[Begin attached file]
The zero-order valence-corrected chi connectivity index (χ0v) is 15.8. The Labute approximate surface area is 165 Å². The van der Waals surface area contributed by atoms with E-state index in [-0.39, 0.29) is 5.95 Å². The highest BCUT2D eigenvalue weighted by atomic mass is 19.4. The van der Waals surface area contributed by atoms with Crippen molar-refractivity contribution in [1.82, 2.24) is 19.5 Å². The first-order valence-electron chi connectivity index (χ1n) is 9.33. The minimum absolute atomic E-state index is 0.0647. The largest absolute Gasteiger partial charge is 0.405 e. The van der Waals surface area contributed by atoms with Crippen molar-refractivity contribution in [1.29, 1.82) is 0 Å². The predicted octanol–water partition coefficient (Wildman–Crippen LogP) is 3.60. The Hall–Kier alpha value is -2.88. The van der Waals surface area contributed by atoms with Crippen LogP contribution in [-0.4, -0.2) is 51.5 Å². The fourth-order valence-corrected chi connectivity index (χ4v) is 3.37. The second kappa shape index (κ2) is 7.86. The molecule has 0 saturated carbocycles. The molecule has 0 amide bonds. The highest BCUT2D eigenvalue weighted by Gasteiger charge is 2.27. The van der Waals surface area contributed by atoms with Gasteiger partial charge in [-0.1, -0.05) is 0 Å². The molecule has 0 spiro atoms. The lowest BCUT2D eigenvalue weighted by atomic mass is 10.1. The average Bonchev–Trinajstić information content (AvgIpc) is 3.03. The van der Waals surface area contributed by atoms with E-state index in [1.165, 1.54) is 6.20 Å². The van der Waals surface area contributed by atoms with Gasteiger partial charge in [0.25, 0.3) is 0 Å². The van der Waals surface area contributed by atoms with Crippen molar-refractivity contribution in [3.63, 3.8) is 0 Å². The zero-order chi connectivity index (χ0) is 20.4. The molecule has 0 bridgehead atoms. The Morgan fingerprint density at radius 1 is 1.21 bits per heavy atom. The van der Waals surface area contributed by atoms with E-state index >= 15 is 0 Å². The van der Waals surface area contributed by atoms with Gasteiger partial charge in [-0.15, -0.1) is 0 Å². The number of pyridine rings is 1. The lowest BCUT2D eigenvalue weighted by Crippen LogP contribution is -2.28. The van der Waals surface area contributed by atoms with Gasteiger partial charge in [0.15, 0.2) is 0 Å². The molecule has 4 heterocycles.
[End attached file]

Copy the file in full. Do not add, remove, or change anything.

The zero-order valence-corrected chi connectivity index (χ0v) is 15.8. The Labute approximate surface area is 165 Å². The van der Waals surface area contributed by atoms with E-state index in [-0.39, 0.29) is 5.95 Å². The highest BCUT2D eigenvalue weighted by atomic mass is 19.4. The van der Waals surface area contributed by atoms with Crippen molar-refractivity contribution in [1.82, 2.24) is 19.5 Å². The first-order valence-electron chi connectivity index (χ1n) is 9.33. The minimum absolute atomic E-state index is 0.0647. The largest absolute Gasteiger partial charge is 0.405 e. The van der Waals surface area contributed by atoms with Crippen molar-refractivity contribution in [1.29, 1.82) is 0 Å². The predicted octanol–water partition coefficient (Wildman–Crippen LogP) is 3.60. The Hall–Kier alpha value is -2.88. The van der Waals surface area contributed by atoms with Crippen LogP contribution in [-0.4, -0.2) is 51.5 Å². The fourth-order valence-corrected chi connectivity index (χ4v) is 3.37. The second kappa shape index (κ2) is 7.86. The molecule has 0 saturated carbocycles. The molecule has 0 amide bonds. The highest BCUT2D eigenvalue weighted by Gasteiger charge is 2.27. The van der Waals surface area contributed by atoms with Gasteiger partial charge in [-0.1, -0.05) is 0 Å². The molecule has 0 spiro atoms. The lowest BCUT2D eigenvalue weighted by atomic mass is 10.1. The average Bonchev–Trinajstić information content (AvgIpc) is 3.03. The van der Waals surface area contributed by atoms with E-state index in [1.165, 1.54) is 6.20 Å². The van der Waals surface area contributed by atoms with Gasteiger partial charge in [0.25, 0.3) is 0 Å². The van der Waals surface area contributed by atoms with Crippen molar-refractivity contribution in [3.63, 3.8) is 0 Å². The zero-order chi connectivity index (χ0) is 20.4. The molecule has 0 bridgehead atoms. The Morgan fingerprint density at radius 1 is 1.21 bits per heavy atom. The van der Waals surface area contributed by atoms with E-state index >= 15 is 0 Å². The van der Waals surface area contributed by atoms with Gasteiger partial charge in [-0.15, -0.1) is 0 Å². The number of pyridine rings is 1. The lowest BCUT2D eigenvalue weighted by Crippen LogP contribution is -2.28. The van der Waals surface area contributed by atoms with Gasteiger partial charge in [0.15, 0.2) is 0 Å². The molecule has 4 heterocycles.